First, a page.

Lidar, Camera, Action!
The ‘value add’ of drone technology, or more importantly the cargo it can support, is clear to GIS and its family of companies who have collaborated previously, and now merged (March 2022), with Chustz Surveying, LLC, who are experts in the field of surveying and mapping services. Operations Officer is Chad Netto:
“We use a variety of cameras and sensors on our airborne and water-based unmanned drones. And regularly fit our aerial drones with ‘Lidar’ (Light Detection and Ranging) remote-sensing equipment, to scan land and shore-line objectives at low-altitude.
We’ve actually been collecting Lidar from 14,000 feet since the 1970’s, but with low-altitude Lidar, we are able to survey surface areas and structures with incredible precision that we couldn’t before.
The scanners we use collect between 800 and 1200 points per square meter and from this data we can create an incredibly detailed ‘point cloud’ 3D model, a replica of the area with exact geo-location positioning of each point.
We are always asked by Engineers regarding the accuracy of this data but when you compare it to a photogrammetry image of the same area, our results clearly prove there’s no comparison. Lidar scanning offers more detail and precision down to the inch.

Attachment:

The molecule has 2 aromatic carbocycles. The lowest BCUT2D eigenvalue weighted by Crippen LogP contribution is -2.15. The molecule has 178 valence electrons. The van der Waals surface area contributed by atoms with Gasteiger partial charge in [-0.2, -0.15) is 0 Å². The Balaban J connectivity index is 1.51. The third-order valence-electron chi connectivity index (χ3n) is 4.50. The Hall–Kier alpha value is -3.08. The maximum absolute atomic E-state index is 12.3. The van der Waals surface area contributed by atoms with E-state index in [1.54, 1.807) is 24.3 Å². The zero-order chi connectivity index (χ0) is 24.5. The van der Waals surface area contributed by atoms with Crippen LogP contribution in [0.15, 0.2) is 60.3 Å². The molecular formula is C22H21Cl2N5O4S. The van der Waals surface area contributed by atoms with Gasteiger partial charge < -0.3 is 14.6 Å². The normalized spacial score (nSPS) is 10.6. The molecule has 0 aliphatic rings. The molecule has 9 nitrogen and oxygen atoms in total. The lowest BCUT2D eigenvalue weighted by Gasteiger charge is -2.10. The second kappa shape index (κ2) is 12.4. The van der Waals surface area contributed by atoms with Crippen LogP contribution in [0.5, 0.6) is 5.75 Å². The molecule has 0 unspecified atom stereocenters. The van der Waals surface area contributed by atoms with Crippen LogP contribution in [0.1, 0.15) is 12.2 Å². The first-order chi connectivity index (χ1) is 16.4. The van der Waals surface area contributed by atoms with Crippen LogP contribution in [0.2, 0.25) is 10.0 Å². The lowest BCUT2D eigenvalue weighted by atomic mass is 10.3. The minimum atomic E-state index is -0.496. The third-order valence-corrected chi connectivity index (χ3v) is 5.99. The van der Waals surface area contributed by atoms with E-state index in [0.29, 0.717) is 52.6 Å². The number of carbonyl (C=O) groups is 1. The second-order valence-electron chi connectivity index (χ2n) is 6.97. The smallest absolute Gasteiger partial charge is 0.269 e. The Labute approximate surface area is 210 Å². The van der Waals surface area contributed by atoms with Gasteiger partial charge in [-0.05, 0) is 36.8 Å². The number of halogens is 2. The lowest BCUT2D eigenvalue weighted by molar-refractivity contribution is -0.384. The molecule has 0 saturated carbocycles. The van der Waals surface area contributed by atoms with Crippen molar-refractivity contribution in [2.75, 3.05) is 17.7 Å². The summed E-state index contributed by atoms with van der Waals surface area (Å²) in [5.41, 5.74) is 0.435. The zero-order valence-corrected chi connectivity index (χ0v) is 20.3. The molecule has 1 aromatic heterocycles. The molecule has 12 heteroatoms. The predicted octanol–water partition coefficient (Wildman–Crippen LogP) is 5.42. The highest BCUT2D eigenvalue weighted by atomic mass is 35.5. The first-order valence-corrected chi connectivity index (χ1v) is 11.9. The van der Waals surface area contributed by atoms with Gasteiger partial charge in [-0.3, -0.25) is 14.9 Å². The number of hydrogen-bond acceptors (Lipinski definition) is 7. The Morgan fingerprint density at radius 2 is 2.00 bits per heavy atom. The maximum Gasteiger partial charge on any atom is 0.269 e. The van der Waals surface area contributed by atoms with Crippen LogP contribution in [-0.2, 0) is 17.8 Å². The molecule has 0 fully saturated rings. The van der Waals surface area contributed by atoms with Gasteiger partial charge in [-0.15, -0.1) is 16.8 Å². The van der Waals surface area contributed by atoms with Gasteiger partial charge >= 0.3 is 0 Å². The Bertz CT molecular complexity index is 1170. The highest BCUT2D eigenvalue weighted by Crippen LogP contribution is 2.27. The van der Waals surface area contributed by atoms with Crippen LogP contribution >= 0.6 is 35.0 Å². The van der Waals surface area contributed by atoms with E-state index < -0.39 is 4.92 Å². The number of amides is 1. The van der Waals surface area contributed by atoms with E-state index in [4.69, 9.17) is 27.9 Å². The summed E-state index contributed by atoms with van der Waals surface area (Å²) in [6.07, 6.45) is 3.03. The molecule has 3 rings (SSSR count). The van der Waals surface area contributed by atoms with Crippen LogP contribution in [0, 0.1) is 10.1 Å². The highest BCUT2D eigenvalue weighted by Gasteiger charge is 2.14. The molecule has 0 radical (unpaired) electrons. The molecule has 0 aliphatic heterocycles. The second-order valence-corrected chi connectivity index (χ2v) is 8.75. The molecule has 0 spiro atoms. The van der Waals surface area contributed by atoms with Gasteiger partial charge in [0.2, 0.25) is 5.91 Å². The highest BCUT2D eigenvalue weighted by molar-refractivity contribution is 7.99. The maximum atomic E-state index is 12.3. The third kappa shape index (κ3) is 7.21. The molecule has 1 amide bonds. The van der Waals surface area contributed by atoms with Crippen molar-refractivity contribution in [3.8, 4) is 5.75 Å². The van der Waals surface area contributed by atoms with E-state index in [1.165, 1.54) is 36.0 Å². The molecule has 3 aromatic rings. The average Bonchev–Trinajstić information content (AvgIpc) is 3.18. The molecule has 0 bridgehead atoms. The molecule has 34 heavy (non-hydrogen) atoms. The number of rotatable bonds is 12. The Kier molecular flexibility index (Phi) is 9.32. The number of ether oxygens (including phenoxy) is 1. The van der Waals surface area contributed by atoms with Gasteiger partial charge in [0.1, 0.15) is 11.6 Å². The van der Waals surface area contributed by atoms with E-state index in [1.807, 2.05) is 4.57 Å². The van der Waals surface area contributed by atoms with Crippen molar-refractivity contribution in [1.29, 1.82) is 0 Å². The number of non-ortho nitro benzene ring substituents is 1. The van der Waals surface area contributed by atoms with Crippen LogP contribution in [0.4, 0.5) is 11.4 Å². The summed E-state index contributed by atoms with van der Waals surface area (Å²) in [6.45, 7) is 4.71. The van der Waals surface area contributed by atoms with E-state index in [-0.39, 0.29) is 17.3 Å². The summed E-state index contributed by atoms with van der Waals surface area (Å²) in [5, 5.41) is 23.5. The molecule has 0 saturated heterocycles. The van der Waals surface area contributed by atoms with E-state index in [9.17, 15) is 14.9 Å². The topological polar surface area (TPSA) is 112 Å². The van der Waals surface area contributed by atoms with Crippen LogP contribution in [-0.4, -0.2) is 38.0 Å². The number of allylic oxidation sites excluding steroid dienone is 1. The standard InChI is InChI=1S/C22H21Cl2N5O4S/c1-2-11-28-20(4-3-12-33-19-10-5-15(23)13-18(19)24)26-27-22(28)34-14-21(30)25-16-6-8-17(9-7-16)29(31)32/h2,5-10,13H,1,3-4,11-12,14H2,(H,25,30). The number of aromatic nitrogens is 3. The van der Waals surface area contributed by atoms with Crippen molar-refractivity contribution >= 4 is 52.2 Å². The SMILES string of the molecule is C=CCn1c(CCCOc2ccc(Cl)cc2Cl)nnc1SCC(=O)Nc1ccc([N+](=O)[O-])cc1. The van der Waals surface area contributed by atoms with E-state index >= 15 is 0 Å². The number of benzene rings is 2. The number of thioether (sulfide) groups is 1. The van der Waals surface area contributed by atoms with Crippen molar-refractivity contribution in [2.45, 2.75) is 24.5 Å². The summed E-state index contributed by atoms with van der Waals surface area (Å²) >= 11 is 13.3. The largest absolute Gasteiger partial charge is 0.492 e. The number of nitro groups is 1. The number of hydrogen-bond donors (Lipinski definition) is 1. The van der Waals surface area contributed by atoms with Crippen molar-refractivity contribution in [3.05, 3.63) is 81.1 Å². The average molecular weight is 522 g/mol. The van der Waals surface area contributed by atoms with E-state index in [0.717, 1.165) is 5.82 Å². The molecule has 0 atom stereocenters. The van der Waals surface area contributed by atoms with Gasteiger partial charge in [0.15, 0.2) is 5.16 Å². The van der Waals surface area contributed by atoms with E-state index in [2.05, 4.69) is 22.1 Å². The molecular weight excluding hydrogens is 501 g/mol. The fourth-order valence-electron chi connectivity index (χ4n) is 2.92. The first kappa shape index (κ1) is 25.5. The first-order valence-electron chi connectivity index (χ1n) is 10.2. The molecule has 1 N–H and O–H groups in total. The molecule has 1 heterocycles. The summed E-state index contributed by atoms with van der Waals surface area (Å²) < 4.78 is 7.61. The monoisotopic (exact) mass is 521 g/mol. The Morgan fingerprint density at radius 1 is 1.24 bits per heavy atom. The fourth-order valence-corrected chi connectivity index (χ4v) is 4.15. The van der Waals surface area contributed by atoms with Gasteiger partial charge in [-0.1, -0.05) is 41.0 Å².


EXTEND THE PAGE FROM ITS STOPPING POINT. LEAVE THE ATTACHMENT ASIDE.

In the Southern states, especially those bordering the Mississippi river and the Gulf of Mexico, this data is vital especially in times of weather emergencies causing storm-surge and flooding. Federal Authorities, Civil Engineers and in cases of emergency, the Military Corp of Engineers, must know the lay of the land above and below the water.
The speed at which we can deploy our equipment and provide the necessary information, in turn, ensures reconstruction and repairs are conducted as quickly as possible. Drones have been the ‘game-changer’ for Civil Engineering teams like ours at GIS, who provide this airborne surveying service, and vital emergency support, that’s crucial in this part of the world.”
Software Gives You Wings
Drones may deliver on the data-capture, but an intelligent, comprehensive software package is essential when demanding a detailed diagnosis of a scanned area. GIS has had incredible success harnessing the power and reliability of ‘MODS Software solutions’ and in particular, ‘MODS Reality.’ The GIS Aerobotics Drone Division has utilized this data-analysis system to process and translate vast amounts of data, and in a matter of days deliver project results. MODS Reality also combines the data-findings from other air, water, or ground-based data-capture devices to round-out a most comprehensive picture for all concerned to view and hone into, from anywhere in the world.
The final product, a 3-D model, an as-built color replica of the facility or area, enables engineers to anticipate any future issues that may hinder their project and provides the visual clarity to the task at hand.
Together with the speed, efficiency, cost savings and the massive reduction in risk to life, it is no surprise that drones, with their advanced technology, superior software, and growing number of advocates, are proving they are clearly on the flightpath to future success.